By Jeff Levy
Between Gay and Straight
Honoring a client's multiple identities
Rob rushed into his first session with me, gym bag on one shoulder, briefcase on the other, 10 minutes late and out of breath. He set his bags down, gently put his Blackberry on the table in front of him, and heaved himself onto the couch. He sighed and began: "OK, I'm gay, I'm married, I have three kids, and I'm not getting divorced." He'd shared some of this information with me in our phone conversation, but I was still struck by the sense of hopelessness in his tone. As he paused, awaiting my response, quite honestly, I was awaiting my response as well. I knew this was not Rob's first experience in therapy and that a lot was riding on what I was about to say.
Rob had been referred by a former client of mine he'd met in an Alcoholics Anonymous meeting. Just out of alcohol rehabilitation treatment, he'd begun attending AA meetings, where he'd shared parts of his story. He described a long struggle with his sexual orientation, growing up in a devoutly Roman Catholic family, where he learned that his sexual attraction to men was cause for eternal damnation. Perhaps to overcome his shame, he excelled academically, medicated himself with alcohol, and married a Roman Catholic woman his parents considered the perfect mate for him. After college, he became a lawyer, fathered three children (now 13, 15, and 18), and started his own law firm with a colleague. Outwardly, he was the epitome of success, admired and envied by his siblings as the star of the family; inwardly, he experienced himself as fraudulent, hopeless, and trapped. Finally, out of desperation, he told his wife, Mia, about his lifelong sexual attraction to men.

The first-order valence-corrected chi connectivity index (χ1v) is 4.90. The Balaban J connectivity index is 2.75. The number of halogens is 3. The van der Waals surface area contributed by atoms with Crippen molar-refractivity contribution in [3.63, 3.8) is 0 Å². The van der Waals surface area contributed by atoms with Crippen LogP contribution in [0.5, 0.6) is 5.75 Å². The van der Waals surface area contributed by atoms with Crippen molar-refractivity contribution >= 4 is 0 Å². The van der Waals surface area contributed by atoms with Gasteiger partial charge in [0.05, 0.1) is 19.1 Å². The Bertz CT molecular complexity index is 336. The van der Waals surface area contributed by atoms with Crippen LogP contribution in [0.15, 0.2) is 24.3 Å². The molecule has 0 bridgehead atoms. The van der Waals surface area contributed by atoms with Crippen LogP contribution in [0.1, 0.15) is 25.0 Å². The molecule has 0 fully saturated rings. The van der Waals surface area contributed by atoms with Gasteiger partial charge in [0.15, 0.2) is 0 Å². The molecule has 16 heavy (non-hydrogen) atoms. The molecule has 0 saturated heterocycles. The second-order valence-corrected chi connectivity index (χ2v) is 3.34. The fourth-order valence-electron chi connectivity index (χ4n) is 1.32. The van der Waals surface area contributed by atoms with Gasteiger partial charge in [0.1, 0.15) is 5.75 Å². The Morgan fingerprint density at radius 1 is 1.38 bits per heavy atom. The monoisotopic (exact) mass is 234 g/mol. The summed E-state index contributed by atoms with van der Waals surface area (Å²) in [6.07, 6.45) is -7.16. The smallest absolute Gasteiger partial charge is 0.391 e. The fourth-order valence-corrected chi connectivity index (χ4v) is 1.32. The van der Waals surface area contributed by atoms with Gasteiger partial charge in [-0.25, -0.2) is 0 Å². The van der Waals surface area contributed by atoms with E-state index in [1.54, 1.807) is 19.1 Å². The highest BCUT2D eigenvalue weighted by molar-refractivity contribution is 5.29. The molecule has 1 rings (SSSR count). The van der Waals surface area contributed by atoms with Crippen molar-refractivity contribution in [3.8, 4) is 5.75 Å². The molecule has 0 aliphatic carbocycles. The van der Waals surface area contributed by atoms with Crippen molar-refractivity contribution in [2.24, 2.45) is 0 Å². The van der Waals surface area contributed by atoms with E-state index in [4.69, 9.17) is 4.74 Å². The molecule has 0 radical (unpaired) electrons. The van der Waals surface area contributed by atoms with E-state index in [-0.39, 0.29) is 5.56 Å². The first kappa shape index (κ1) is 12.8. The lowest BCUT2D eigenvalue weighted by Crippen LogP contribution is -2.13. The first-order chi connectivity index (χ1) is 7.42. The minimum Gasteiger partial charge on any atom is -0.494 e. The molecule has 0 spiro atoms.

To Rob's surprise, Mia didn't reject him. To the contrary, she thanked him for his honesty and assured him they'd be able to "get through this together"—as long as Rob remained true to his faith and worked on their marriage. Mia consulted their priest, conducted extensive research on the Internet, and identified a reparative therapist to help him "overcome" his homosexual impulses. But after months of reparative therapy, he found himself even more depressed, drinking more heavily, unable to function at work, and still lying to Mia about his sexual attractions. He contacted a therapist in Chicago who identified as gay and, upon hearing Rob's story, took a decidedly different therapeutic tack: in his first session, he advised him to move out and begin the process of divorce. Rob panicked, drank to the point of passing out, and decided to enter alcohol rehab.